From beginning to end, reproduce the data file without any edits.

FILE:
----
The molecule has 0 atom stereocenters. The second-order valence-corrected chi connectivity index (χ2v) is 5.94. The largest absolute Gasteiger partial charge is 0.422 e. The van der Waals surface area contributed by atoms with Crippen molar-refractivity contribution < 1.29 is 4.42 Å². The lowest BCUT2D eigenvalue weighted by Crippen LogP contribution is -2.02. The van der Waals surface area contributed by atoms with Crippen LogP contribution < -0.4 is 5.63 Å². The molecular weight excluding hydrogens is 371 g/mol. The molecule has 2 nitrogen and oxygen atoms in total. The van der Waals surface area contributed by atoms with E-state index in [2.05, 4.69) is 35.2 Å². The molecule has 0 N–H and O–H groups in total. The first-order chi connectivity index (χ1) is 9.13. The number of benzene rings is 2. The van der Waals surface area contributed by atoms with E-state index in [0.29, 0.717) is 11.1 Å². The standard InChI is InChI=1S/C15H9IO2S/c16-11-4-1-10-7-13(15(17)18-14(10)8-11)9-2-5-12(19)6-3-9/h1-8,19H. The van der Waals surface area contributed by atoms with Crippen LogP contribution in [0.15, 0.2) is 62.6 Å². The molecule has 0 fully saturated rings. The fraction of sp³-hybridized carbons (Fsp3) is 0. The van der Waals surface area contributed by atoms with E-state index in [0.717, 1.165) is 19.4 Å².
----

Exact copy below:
The molecule has 0 atom stereocenters. The second-order valence-corrected chi connectivity index (χ2v) is 5.94. The largest absolute Gasteiger partial charge is 0.422 e. The van der Waals surface area contributed by atoms with Crippen molar-refractivity contribution < 1.29 is 4.42 Å². The lowest BCUT2D eigenvalue weighted by Crippen LogP contribution is -2.02. The van der Waals surface area contributed by atoms with Crippen LogP contribution < -0.4 is 5.63 Å². The molecular weight excluding hydrogens is 371 g/mol. The molecule has 2 nitrogen and oxygen atoms in total. The van der Waals surface area contributed by atoms with E-state index in [2.05, 4.69) is 35.2 Å². The molecule has 0 N–H and O–H groups in total. The first-order chi connectivity index (χ1) is 9.13. The number of benzene rings is 2. The van der Waals surface area contributed by atoms with E-state index in [0.29, 0.717) is 11.1 Å². The standard InChI is InChI=1S/C15H9IO2S/c16-11-4-1-10-7-13(15(17)18-14(10)8-11)9-2-5-12(19)6-3-9/h1-8,19H. The van der Waals surface area contributed by atoms with Crippen LogP contribution in [0.15, 0.2) is 62.6 Å². The molecule has 0 fully saturated rings. The fraction of sp³-hybridized carbons (Fsp3) is 0. The van der Waals surface area contributed by atoms with E-state index in [0.717, 1.165) is 19.4 Å².